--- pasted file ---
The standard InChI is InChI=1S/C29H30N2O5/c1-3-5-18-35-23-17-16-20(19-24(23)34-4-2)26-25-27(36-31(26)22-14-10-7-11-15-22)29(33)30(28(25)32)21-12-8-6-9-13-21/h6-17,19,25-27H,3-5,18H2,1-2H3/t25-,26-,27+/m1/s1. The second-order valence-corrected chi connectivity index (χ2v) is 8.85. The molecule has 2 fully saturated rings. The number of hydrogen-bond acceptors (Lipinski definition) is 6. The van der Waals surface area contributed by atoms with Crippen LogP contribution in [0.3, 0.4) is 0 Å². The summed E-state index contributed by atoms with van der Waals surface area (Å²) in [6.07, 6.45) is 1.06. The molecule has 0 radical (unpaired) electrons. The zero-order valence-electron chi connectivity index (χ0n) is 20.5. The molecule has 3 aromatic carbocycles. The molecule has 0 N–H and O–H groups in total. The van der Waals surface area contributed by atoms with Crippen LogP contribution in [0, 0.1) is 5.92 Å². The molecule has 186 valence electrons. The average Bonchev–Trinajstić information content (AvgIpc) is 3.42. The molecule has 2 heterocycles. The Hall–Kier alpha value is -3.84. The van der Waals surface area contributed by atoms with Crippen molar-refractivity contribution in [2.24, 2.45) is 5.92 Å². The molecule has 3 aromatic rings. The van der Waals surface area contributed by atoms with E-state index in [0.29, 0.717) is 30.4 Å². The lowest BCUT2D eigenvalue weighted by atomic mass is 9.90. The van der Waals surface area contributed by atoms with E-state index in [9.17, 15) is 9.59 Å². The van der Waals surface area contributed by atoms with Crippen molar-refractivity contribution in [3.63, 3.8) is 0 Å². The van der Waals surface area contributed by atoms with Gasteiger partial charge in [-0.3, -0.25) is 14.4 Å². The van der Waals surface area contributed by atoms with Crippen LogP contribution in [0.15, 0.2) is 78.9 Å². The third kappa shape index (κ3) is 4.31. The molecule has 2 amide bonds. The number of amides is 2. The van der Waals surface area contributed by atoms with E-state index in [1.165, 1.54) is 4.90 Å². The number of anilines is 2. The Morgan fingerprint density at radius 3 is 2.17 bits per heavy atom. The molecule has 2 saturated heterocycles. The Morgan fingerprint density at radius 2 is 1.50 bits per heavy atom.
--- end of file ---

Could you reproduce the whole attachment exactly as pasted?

The standard InChI is InChI=1S/C29H30N2O5/c1-3-5-18-35-23-17-16-20(19-24(23)34-4-2)26-25-27(36-31(26)22-14-10-7-11-15-22)29(33)30(28(25)32)21-12-8-6-9-13-21/h6-17,19,25-27H,3-5,18H2,1-2H3/t25-,26-,27+/m1/s1. The second-order valence-corrected chi connectivity index (χ2v) is 8.85. The molecule has 2 fully saturated rings. The number of hydrogen-bond acceptors (Lipinski definition) is 6. The van der Waals surface area contributed by atoms with Crippen LogP contribution in [0.3, 0.4) is 0 Å². The summed E-state index contributed by atoms with van der Waals surface area (Å²) in [6.07, 6.45) is 1.06. The molecule has 0 radical (unpaired) electrons. The zero-order valence-electron chi connectivity index (χ0n) is 20.5. The molecule has 3 aromatic carbocycles. The molecule has 0 N–H and O–H groups in total. The van der Waals surface area contributed by atoms with Crippen LogP contribution in [0, 0.1) is 5.92 Å². The molecule has 186 valence electrons. The average Bonchev–Trinajstić information content (AvgIpc) is 3.42. The molecule has 2 heterocycles. The Hall–Kier alpha value is -3.84. The van der Waals surface area contributed by atoms with Crippen molar-refractivity contribution in [2.24, 2.45) is 5.92 Å². The molecule has 3 aromatic rings. The van der Waals surface area contributed by atoms with E-state index in [0.29, 0.717) is 30.4 Å². The lowest BCUT2D eigenvalue weighted by atomic mass is 9.90. The van der Waals surface area contributed by atoms with E-state index in [9.17, 15) is 9.59 Å². The van der Waals surface area contributed by atoms with Crippen molar-refractivity contribution in [3.63, 3.8) is 0 Å². The van der Waals surface area contributed by atoms with Gasteiger partial charge in [-0.3, -0.25) is 14.4 Å². The van der Waals surface area contributed by atoms with Crippen LogP contribution in [0.15, 0.2) is 78.9 Å². The third kappa shape index (κ3) is 4.31. The molecule has 2 amide bonds. The number of amides is 2. The van der Waals surface area contributed by atoms with E-state index in [1.165, 1.54) is 4.90 Å². The number of anilines is 2. The Morgan fingerprint density at radius 3 is 2.17 bits per heavy atom. The molecule has 2 saturated heterocycles. The Morgan fingerprint density at radius 2 is 1.50 bits per heavy atom.